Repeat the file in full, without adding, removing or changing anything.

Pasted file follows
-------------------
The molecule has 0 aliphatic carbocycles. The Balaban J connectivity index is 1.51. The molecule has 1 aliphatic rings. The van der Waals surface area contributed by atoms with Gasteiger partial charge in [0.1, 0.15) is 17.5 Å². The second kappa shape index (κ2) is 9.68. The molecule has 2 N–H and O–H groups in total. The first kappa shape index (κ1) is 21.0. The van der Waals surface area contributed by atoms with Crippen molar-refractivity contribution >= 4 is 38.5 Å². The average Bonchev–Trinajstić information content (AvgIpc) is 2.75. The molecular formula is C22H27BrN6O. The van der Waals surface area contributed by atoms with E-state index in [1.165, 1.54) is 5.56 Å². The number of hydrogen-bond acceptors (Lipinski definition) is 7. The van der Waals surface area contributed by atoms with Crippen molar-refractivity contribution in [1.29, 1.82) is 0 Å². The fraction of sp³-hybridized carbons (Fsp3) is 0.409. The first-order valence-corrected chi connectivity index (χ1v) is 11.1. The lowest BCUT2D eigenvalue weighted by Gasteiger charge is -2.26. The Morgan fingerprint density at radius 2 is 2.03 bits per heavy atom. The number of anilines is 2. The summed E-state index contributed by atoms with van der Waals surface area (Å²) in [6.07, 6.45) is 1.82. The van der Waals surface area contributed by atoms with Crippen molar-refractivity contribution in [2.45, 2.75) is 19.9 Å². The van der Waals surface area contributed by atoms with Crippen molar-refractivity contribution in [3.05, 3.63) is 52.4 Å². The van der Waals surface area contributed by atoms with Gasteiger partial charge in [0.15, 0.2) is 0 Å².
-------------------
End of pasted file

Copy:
The molecule has 0 aliphatic carbocycles. The Balaban J connectivity index is 1.51. The molecule has 1 aliphatic rings. The van der Waals surface area contributed by atoms with Gasteiger partial charge in [0.1, 0.15) is 17.5 Å². The second kappa shape index (κ2) is 9.68. The molecule has 2 N–H and O–H groups in total. The first kappa shape index (κ1) is 21.0. The van der Waals surface area contributed by atoms with Crippen molar-refractivity contribution >= 4 is 38.5 Å². The average Bonchev–Trinajstić information content (AvgIpc) is 2.75. The molecular formula is C22H27BrN6O. The van der Waals surface area contributed by atoms with E-state index in [1.165, 1.54) is 5.56 Å². The number of hydrogen-bond acceptors (Lipinski definition) is 7. The van der Waals surface area contributed by atoms with Crippen molar-refractivity contribution in [1.29, 1.82) is 0 Å². The fraction of sp³-hybridized carbons (Fsp3) is 0.409. The first-order valence-corrected chi connectivity index (χ1v) is 11.1. The lowest BCUT2D eigenvalue weighted by Gasteiger charge is -2.26. The Morgan fingerprint density at radius 2 is 2.03 bits per heavy atom. The number of anilines is 2. The summed E-state index contributed by atoms with van der Waals surface area (Å²) in [6.07, 6.45) is 1.82. The van der Waals surface area contributed by atoms with Crippen molar-refractivity contribution in [2.45, 2.75) is 19.9 Å². The van der Waals surface area contributed by atoms with Crippen molar-refractivity contribution in [3.05, 3.63) is 52.4 Å². The van der Waals surface area contributed by atoms with Gasteiger partial charge in [0.15, 0.2) is 0 Å².